Locke

Review by David Jenkins @daveyjenkins

Directed by

Steven Knight

Starring

Olivia Colman Ruth Wilson Tom Hardy

Anticipation.

Starring Tom Hardy! From the director of Hummingbird…

Enjoyment.

Stunt cinema done right.

In Retrospect.

Hardy’s lead turn proves he’s currently one of the most intense and dramatically flexible performers working today.

Tom Hardy driving a car for 90 minutes equals riveting drama from director Steven Knight.

Have you ever laid in bed at night, pondering what Abbas Kiarostami’s Ten would have been like if instead of actress Mania Akbari driving around Tehran and addressing the inequalities rife in modern Iranian society, we had a grizzled Tom Hardy doing a thick, Richard Burton-style Welsh drawl and unleashing his pent-up ire at Irish concrete farmers directly down the hands-free?

Director Steven Knight’s Locke just about fulfils its remit as a movie, thanks to a stunning, casually restrained central performance from Tom Hardy as Ivan Locke, an ace building site foreman and family man who has to travel to London to attend to a sorry little accident. A pure dialogue piece that comes across as a clever stage play transposed directly to the big screen, the film consists entirely of Hardy coolly traversing conversation strands, attempting to preserve his crumbling marriage and precarious job in the space of an eventful 90-minute evening jaunt.

The dramatic juggling makes Locke feel like a concept episode of Mission: Impossible, in which Hardy’s steely protagonist — by all accounts a “good man”, who’s being severely punished for dropping the ball just this one time — goes to insane lengths to preserve his dignity and self-respect at the expense of just about everything else in his life. In those rare moments where he hasn’t got someone on the line, he barks obscenities at an unseen vision of his abusive father in the back seat, (the film’s weakest element), suggesting that Knight couldn’t rustle up a more subtle way to flesh-out Locke’s tragic childhood.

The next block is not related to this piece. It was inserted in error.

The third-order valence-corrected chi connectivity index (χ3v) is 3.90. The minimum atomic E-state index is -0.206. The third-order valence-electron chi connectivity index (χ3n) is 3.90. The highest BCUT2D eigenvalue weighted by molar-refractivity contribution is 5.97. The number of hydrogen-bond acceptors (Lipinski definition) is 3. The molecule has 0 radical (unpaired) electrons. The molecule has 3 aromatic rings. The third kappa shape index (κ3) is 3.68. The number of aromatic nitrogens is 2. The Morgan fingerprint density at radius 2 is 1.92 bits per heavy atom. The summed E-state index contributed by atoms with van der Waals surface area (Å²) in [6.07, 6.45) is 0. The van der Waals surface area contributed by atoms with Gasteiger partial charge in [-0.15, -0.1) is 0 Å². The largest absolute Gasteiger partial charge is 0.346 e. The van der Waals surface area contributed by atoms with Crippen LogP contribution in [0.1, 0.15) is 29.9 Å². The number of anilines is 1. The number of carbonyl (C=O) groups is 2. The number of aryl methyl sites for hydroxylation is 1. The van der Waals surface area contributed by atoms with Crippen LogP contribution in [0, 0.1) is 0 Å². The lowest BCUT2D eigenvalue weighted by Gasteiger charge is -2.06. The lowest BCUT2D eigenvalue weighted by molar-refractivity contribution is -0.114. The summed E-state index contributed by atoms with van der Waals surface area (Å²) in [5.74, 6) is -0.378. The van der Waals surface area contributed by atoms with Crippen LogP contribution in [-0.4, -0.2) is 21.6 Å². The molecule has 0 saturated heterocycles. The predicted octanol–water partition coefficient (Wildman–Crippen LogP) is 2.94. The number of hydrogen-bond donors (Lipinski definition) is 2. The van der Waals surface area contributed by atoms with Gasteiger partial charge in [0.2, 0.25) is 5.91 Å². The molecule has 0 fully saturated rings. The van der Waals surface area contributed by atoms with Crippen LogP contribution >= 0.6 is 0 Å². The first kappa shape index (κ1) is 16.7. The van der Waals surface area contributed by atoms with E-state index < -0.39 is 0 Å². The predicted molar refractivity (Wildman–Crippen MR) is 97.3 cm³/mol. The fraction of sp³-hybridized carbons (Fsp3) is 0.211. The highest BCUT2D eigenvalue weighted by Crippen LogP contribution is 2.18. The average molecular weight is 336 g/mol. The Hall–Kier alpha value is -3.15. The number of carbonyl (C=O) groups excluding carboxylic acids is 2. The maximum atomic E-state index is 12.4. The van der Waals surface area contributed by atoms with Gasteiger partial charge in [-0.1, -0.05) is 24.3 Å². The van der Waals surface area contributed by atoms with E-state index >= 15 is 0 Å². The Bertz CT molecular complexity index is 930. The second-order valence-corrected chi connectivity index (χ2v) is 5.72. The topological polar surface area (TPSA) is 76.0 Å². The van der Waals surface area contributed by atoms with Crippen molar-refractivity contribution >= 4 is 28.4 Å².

Other than that, the film’s concept doesn’t get in the way of the central war of words, which, alongside the recent Danish film, A Hijacking, will go down as one of the better works about the psychological nuances of electronic communication. In relation to the concrete-based strand of the story, Knight takes the opportunity to append a neat political dimension to the machinations of the workplace, as our virtuous protagonist is utterly unruffled at the prospect of roping in cash-in-hand immigrant labour to finish the job.

More generally, Locke appears to be about the idea of diplomacy and that, to get our own way in complex and heated debates, it’s sometimes better to grab for a series of tiny wins rather than a single, gigantic smack-down. It’s something of a miracle that Knight manages to protract the material to feature length, though that’s more down to Hardy’s powerhouse presence than the repetitious lattice of lens-flared motorway lights, the latter nothing more than pretty filler. It’s strange that this is being released at the tail-end of 2014 awards season, as Hardy would surely have driven away with a bulging bootful of glimmering silverwear.

Published 18 Apr 2014

Anticipation.

Starring Tom Hardy! From the director of Hummingbird…

Enjoyment.

Stunt cinema done right.

In Retrospect.

Hardy’s lead turn proves he’s currently one of the most intense and dramatically flexible performers working today.

Read More

Taxi Tehran

By Glenn Heath Jr

This lyrical, on-the-fly road movie about the cinematic and poetic value of daily existence is a must see.

review LWLies Recommends

The Revenant

By Adam Woodward

Leonardo DiCaprio feels the wrath of man in Alejandro González Iñárritu’s awesomely violent revenge western.

review LWLies Recommends

Brief Encounter (1945)

By Sophie Monks Kaufman

Rural train platforms were transformed forever by this high peak of screen romance from David Lean.

review LWLies Recommends

What are you looking for?

Little White Lies Logo

About Little White Lies

Little White Lies was established in 2005 as a bi-monthly print magazine committed to championing great movies and the talented people who make them. Combining cutting-edge design, illustration and journalism, LWLies has been described as being “at the vanguard of the independent publishing movement.” Our reviews feature a unique tripartite ranking system that captures the different aspects of the movie-going experience. We believe in Truth & Movies.

Editorial

Design